India will ask Bangladesh to begin delivering on its word
On his visit to Dhaka for a set of bilateral foreign office consultations, foreign secretary will remind Dhaka to fulfil its promise, reports Nilova Roy Chaudhury.india Updated: Jun 21, 2007 22:09 IST
When Foreign Secretary Shivshankar Menon visits Dhaka on Monday (June 25) for the first set of bilateral foreign office consultations since the caretaker administration (CA) assumed charge in Dhaka, he will remind them of the need to begin delivering on their promises.
He will meet his counterpart Touhid Hossain in the first India-Bangladesh foreign office consultations since 2005.
Menon will also visit Kolkata for a day before he goes to Dhaka to urge the West Bengal government to fulfil its commitments and firm up security measures along its porous borders.
During the initial months of the caretaker administration, India was pleasantly surprised at the crackdown not only on corruption but also on terrorist organisations and Al-Qaeda affiliates, like Jagrata Mussalman Bangladesh, and by the hanging of six leading terrorist figures including 'Bangla Bhai'.
There were a variety of statements and some action taken on the ground suggesting closer cooperation with India and a desire by the administration in Dhaka to take New Delhi's concerns on board, a former Indian envoy to Bangladesh said.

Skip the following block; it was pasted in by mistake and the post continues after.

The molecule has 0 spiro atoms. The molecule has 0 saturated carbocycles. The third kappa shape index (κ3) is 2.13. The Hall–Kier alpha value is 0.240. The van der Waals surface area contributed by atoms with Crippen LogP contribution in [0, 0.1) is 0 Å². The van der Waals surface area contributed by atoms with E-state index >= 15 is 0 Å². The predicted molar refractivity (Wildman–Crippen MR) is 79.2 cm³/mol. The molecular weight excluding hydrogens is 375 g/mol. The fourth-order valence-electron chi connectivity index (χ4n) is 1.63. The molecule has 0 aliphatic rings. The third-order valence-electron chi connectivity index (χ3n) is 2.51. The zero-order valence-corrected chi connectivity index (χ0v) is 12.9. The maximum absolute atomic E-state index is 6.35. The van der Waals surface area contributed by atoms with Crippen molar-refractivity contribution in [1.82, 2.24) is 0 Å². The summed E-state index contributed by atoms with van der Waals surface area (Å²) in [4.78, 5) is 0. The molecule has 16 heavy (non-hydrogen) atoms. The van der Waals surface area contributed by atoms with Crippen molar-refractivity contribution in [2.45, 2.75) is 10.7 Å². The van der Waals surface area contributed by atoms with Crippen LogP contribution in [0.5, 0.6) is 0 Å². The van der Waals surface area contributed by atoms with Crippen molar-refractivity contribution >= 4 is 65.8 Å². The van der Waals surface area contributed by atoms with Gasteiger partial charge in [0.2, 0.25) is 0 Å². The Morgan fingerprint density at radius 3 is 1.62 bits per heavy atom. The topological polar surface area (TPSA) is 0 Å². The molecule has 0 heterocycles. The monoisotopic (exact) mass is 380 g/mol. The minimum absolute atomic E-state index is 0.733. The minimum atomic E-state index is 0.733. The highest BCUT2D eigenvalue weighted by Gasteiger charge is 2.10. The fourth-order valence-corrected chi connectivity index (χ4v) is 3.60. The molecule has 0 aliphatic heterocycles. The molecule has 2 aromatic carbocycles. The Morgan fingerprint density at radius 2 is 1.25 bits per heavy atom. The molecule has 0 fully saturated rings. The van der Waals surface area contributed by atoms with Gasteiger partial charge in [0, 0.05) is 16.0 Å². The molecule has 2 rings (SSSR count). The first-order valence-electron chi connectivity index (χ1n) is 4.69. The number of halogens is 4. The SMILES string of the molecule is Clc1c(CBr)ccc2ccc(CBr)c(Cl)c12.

In fact, the law adviser to the CA, Mainul Hossein, recently told a UN counter-terrorism team, which visited the country to review the government's anti-terrorism initiatives that Dhaka is trying to organise itself as a "fortress against terrorism".
"Bangladesh does not want to be treated as among the terrorism-concern countries," the Hossein was quoted by The Daily Star as telling the UN delegation.
Bangladesh's Foreign Affairs Adviser, Iftekhar Ahmed Chowdhury, had told HT his government would not permit acts "inimical to India" being committed in Bangladesh.
"While there are perennial ups and downs, we have given them enough signals that we will not permit such acts against India," he said.
But the initial momentum appears to be flagging, the former Indian envoy said, forcing India to seek this high-level official meeting.
India took the first step by allowing duty free access of goods from the Least Developed Countries (LDCs) within SAARC to India and now expects Bangladesh to deliver on its offers of cooperation, particularly on leaders of insurgent groups like Paresh Barua and Anup Chetia, holed up in that country, a senior official said.
"We will talk about everything," the official said. "Certainly Chetia and Barua will figure in discussions, but we'll have to wait and see whether they actually deliver."